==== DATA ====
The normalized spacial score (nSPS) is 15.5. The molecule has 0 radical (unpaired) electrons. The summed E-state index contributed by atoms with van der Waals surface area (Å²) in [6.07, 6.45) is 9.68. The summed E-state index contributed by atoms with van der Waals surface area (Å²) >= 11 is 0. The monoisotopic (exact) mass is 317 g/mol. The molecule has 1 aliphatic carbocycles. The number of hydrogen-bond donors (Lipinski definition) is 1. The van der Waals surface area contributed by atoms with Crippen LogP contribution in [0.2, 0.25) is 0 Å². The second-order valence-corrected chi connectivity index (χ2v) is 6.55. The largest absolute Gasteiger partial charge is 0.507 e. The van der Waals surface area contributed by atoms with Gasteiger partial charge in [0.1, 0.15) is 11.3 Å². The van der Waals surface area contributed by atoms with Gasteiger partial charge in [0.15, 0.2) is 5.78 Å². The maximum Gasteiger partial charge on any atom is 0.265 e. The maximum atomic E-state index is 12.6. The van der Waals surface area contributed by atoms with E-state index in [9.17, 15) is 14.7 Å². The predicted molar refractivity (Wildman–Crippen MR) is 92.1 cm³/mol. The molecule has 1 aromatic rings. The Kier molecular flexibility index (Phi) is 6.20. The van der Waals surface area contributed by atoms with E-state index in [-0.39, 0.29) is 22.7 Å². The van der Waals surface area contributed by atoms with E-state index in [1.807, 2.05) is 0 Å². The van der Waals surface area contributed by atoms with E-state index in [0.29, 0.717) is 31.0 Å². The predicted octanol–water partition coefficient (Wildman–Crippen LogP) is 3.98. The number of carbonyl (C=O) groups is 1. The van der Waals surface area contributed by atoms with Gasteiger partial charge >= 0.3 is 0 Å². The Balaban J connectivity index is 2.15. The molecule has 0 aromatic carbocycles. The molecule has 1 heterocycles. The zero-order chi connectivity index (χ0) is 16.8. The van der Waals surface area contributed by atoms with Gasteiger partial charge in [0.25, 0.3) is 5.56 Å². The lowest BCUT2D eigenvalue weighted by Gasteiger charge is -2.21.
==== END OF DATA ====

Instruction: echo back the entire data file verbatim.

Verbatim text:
The normalized spacial score (nSPS) is 15.5. The molecule has 0 radical (unpaired) electrons. The summed E-state index contributed by atoms with van der Waals surface area (Å²) in [6.07, 6.45) is 9.68. The summed E-state index contributed by atoms with van der Waals surface area (Å²) >= 11 is 0. The monoisotopic (exact) mass is 317 g/mol. The molecule has 1 aliphatic carbocycles. The number of hydrogen-bond donors (Lipinski definition) is 1. The van der Waals surface area contributed by atoms with Crippen LogP contribution in [0.2, 0.25) is 0 Å². The second-order valence-corrected chi connectivity index (χ2v) is 6.55. The largest absolute Gasteiger partial charge is 0.507 e. The van der Waals surface area contributed by atoms with Gasteiger partial charge in [0.1, 0.15) is 11.3 Å². The van der Waals surface area contributed by atoms with Gasteiger partial charge in [0.15, 0.2) is 5.78 Å². The maximum Gasteiger partial charge on any atom is 0.265 e. The maximum atomic E-state index is 12.6. The van der Waals surface area contributed by atoms with E-state index in [9.17, 15) is 14.7 Å². The predicted molar refractivity (Wildman–Crippen MR) is 92.1 cm³/mol. The molecule has 1 aromatic rings. The Kier molecular flexibility index (Phi) is 6.20. The van der Waals surface area contributed by atoms with E-state index in [-0.39, 0.29) is 22.7 Å². The van der Waals surface area contributed by atoms with E-state index in [1.807, 2.05) is 0 Å². The van der Waals surface area contributed by atoms with E-state index in [0.29, 0.717) is 31.0 Å². The predicted octanol–water partition coefficient (Wildman–Crippen LogP) is 3.98. The number of carbonyl (C=O) groups is 1. The van der Waals surface area contributed by atoms with Gasteiger partial charge >= 0.3 is 0 Å². The Balaban J connectivity index is 2.15. The molecule has 0 aromatic carbocycles. The molecule has 1 heterocycles. The zero-order chi connectivity index (χ0) is 16.8. The van der Waals surface area contributed by atoms with Gasteiger partial charge in [0.25, 0.3) is 5.56 Å². The lowest BCUT2D eigenvalue weighted by Gasteiger charge is -2.21.